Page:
Almost half of Germany's first-time voters back Chancellor Angela Merkel, a poll by the Forsa Institute showed on Tuesday, providing a strong backbone of support as she prepares to bid for a fourth term in September.
Among all potential voters, conservative Merkel had 43 percent support, compared to 32 percent for Martin Schulz, the chancellor candidate for the center-left Social Democrats (SPD).
But that lead extended to 47 percent against 29 percent among those aged 18 to 21, the poll showed.
"Young people know Chancellor Merkel, with whom they grew up," said Manfred Guellner, who heads the Forsa institute. He said the poll showed that "especially young people are looking for stability and continuity in these uncertain times."
The elder stateswoman of western European politics, Merkel has come under fire at home for initially opening Germany's doors to more than one million refugees. Ahead of what is likely to be a close-fought ballot, she has toughened her stance on immigration in recent months.
She faced criticism on Tuesday from the SPD, the junior partner in her coalition government, after giving her chief of staff, Peter Altmaier, a leading role in drafting the election program for her Christian Democrats (CDU).
The appointment of Altmaier, who coordinates policy on migrant issues within the coalition, "violates the established political rules," SPD general secretary Katarina Barley told the RND newspaper chain.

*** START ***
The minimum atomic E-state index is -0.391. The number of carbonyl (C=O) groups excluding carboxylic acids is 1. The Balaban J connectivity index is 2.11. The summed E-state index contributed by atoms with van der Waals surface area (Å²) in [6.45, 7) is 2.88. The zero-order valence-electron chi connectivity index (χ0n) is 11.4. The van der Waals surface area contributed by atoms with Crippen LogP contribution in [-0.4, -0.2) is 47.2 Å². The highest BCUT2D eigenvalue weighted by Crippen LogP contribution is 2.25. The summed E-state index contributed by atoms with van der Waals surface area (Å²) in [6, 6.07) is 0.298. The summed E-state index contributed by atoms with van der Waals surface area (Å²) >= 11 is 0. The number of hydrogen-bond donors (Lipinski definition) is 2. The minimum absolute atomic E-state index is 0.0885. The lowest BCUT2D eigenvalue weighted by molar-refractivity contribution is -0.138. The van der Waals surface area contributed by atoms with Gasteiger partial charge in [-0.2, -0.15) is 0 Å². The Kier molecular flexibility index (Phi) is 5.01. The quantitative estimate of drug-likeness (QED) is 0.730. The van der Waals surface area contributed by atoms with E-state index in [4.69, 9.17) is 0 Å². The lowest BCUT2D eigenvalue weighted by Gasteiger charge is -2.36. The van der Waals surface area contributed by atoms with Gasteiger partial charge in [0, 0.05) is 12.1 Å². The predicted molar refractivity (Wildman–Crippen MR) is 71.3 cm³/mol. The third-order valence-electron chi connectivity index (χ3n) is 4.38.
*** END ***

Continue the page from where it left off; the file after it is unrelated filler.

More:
Altmaier said on Twitter that, while he looked forward to helping shape the CDU's program, the party's general secretary Peter Tauber would remain its election campaign manager, adding that the SPD had similar arrangements.
Measured by party, the Forsa poll - conducted for Stern magazine and broadcaster RTL - put Merkel's CDU and their Bavarian sister party (CSU) at 36 percent, 6 percentage points ahead of the SPD of former European Parliament president Schulz.
A second survey by INSA for the mass-circulation Bild newspaper ahead of the Sept. 24 national election gave the CDU/CSU a 1.5 point lead
In the Forsa poll, the anti-immigrant Alternative for Germany (AfD) party, which had seen its support weaken in recent months, was steady at 8 percent. The AfD added 1 point to 10 percent in the INSA poll.
Both Merkel and Schulz are hoping to form new governments with smaller partners, but the two polls suggested another "grand coalition" of their parties is likely.